Low-energy (1-1.5 kV) nitrogen-ion bombardment of sharply pointed Fe-3 at. % Mo tips is performed, at room temperature and 473 K, by applying a negative voltage to the tip in the presence of nitrogen gas (10-3-10-5 Torr) in an ultrahigh vacuum atom-probe field-ion microscope (APFIM). Tip sharpening, as a consequence of sputtering, is observed directly in situ via APFIM. This sharpening phenomenon can be explained by the inertia effect on the trajectories of the field-emitted electrons and nitrogen ions that results in sputtering of the shank of the tip. We also observe that the implanted low-energy (1-1.5 kV) nitrogen ions react with the molybdenum atoms in solid solution in this Fe(Mo) alloy to produce immobile molecular diameter nitrides at room temperature and 473 K. The measured range profile of the implanted 1.5 kV nitrogen species is compared with results calculated using the TRIM.SP Monte Carlo code. This comparison implies that the ionized nitrogen molecules (N21+), generated by the field-emitted electrons, obtain the full potential energy of the tip before bombarding the tip's surface and then dissociating into nitrogen ions (N1+) at or near the surface. The experimental nitrogen range profile is quantitatively fitted to the Edgeworth expansion of the normal distribution function.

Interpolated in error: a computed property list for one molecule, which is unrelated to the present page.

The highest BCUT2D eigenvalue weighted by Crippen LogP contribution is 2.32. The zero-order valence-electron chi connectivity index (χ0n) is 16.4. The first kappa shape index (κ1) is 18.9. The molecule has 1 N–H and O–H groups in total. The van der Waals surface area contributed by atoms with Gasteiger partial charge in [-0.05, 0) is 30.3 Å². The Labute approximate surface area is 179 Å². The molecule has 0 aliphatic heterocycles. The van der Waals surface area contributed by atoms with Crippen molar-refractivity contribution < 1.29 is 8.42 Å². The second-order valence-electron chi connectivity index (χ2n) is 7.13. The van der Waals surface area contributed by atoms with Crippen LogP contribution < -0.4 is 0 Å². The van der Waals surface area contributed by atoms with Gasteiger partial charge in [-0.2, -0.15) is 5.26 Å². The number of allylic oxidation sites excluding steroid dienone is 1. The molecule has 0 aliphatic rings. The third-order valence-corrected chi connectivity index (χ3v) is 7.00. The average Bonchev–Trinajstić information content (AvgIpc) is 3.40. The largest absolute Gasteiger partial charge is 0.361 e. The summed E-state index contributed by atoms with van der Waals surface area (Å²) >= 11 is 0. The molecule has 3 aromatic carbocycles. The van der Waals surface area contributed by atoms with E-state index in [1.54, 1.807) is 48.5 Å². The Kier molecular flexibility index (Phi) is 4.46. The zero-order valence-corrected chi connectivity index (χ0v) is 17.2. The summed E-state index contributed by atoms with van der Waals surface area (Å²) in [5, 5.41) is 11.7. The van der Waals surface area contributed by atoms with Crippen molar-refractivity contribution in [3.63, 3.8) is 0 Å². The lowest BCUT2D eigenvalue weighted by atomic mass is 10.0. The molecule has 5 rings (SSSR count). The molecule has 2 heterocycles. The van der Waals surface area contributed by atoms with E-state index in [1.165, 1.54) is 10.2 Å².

ASJC Scopus subject areas
- Physics and Astronomy(all)